In this stinging dissenting statement, Commissioner Aguilar vents his frustration that, in light of “the egregious conduct,“ the CEO and CFO are getting away with only “a wrist slap at best.“ In his view, the CEO and CFO engaged in a series of actions that facilitated the company’s misconduct, notwithstanding their roles as gatekeepers. Particularly with respect to accountants who engage in fraudulent misconduct, Commissioner Aguilar argues, the SEC ”must be willing to charge fraud and must not hesitate to suspend the accountant from appearing or practicing before the Commission [under Rule 102(e)]….This is true regardless of whether the fraudulent misconduct involves scienter. The Commission instead chose to charge [the CFO] with limited, narrow non-fraud charges, comprising… violations of the books and records, internal controls, reporting, and certification provisions of the federal securities laws. In the past, respondents with the same state of mind and similar type of misconduct as [the CFO] have been charged with violations of the antifraud provisions of the Securities Act, in particular, Sections 17(a)(2) and/or (3), as well as the books and record and internal control violations. In addition, where CPAs engage in this type of egregious securities fraud—especially misconduct that relates to the CPAs’ core expertise of financial reporting—the Commission has rightly required such persons to forfeit their privilege to appear and practice before the Commission by imposing a suspension under Rule 102(e) of the Commission’s Rules of Practice.”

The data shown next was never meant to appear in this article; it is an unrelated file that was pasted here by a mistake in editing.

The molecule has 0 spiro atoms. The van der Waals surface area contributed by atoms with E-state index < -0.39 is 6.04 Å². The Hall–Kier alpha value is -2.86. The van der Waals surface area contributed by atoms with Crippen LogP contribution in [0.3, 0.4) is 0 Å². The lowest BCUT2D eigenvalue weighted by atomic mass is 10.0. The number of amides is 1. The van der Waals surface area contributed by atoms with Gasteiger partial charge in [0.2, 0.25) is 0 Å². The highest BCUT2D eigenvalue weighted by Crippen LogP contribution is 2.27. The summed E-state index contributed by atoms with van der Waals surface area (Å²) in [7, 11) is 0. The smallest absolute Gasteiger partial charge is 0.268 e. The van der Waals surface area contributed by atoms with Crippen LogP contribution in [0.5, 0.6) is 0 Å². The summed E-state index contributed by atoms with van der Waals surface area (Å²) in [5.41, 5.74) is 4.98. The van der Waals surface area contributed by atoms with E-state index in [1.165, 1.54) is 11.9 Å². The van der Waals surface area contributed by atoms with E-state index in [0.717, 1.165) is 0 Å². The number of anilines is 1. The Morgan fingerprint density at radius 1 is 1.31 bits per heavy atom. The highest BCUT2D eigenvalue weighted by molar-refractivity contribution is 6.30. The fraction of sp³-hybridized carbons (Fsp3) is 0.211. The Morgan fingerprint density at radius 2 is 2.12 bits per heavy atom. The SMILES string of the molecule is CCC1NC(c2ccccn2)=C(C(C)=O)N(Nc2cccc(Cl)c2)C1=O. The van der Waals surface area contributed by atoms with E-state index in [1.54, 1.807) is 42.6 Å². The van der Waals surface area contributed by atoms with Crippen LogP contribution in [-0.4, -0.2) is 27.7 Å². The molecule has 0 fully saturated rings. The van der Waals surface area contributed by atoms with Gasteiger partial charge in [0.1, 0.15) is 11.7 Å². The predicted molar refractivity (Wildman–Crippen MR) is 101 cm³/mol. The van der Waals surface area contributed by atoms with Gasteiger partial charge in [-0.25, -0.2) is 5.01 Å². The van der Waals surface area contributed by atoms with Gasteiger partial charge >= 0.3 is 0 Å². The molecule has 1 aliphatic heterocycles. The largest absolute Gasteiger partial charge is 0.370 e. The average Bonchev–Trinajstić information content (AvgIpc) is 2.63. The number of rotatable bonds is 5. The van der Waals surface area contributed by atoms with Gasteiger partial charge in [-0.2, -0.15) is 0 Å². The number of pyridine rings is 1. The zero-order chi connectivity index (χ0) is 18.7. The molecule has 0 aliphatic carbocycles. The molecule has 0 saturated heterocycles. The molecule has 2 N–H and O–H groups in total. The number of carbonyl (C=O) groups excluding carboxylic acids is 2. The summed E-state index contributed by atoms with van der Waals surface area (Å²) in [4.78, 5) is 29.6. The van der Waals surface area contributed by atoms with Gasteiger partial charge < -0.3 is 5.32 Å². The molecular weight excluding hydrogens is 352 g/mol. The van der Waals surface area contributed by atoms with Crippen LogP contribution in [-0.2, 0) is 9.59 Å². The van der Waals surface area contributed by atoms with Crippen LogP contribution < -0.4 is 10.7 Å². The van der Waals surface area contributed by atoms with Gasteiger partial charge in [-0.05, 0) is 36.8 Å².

Commissioner Aguilar is concerned about more than just this one case. Rather, he is concerned that the case reflects an increasing trend toward “accepting settlements without appropriately charging fraud and imposing Rule 102(e) suspensions against accountants in financial reporting and disclosure cases. I am also concerned that this reflects a lack of conviction to charge what the facts warrant and to bring appropriate remedies.” To support his case, he cites statistics showing a year-by-year decline in financial reporting and disclosure cases against issuers and individuals, as well as in Rule 102(e) suspensions, from 117 in fiscal 2010, with 54% subject to Rule 102(e) suspensions, to only 68 of those cases in fiscal 2013, with Rule 102(e) suspensions imposed in only 41% of those cases. In his view, this trend reflects